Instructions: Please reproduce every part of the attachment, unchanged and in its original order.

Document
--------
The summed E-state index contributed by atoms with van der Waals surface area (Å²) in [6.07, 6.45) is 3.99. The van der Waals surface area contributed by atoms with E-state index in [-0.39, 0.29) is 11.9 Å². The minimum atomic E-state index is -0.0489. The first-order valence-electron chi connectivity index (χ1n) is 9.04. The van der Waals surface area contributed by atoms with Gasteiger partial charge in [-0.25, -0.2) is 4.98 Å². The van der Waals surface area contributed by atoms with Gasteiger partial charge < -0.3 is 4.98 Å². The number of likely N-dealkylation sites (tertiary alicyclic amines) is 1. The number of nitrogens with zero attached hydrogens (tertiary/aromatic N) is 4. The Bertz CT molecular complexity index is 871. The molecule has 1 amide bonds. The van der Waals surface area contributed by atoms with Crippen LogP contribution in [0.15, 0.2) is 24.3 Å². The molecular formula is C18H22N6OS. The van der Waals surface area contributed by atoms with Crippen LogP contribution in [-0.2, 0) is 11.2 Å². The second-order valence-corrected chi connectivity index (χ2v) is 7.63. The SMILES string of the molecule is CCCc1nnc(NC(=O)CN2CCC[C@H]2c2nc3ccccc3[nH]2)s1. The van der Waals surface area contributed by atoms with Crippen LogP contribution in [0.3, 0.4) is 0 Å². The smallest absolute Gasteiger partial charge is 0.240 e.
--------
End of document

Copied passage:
The summed E-state index contributed by atoms with van der Waals surface area (Å²) in [6.07, 6.45) is 3.99. The van der Waals surface area contributed by atoms with E-state index in [-0.39, 0.29) is 11.9 Å². The minimum atomic E-state index is -0.0489. The first-order valence-electron chi connectivity index (χ1n) is 9.04. The van der Waals surface area contributed by atoms with Gasteiger partial charge in [-0.25, -0.2) is 4.98 Å². The van der Waals surface area contributed by atoms with Gasteiger partial charge < -0.3 is 4.98 Å². The number of likely N-dealkylation sites (tertiary alicyclic amines) is 1. The number of nitrogens with zero attached hydrogens (tertiary/aromatic N) is 4. The Bertz CT molecular complexity index is 871. The molecule has 1 amide bonds. The van der Waals surface area contributed by atoms with Crippen LogP contribution in [0.15, 0.2) is 24.3 Å². The molecular formula is C18H22N6OS. The van der Waals surface area contributed by atoms with Crippen LogP contribution in [-0.2, 0) is 11.2 Å². The second-order valence-corrected chi connectivity index (χ2v) is 7.63. The SMILES string of the molecule is CCCc1nnc(NC(=O)CN2CCC[C@H]2c2nc3ccccc3[nH]2)s1. The van der Waals surface area contributed by atoms with Crippen LogP contribution in [0.3, 0.4) is 0 Å². The smallest absolute Gasteiger partial charge is 0.240 e.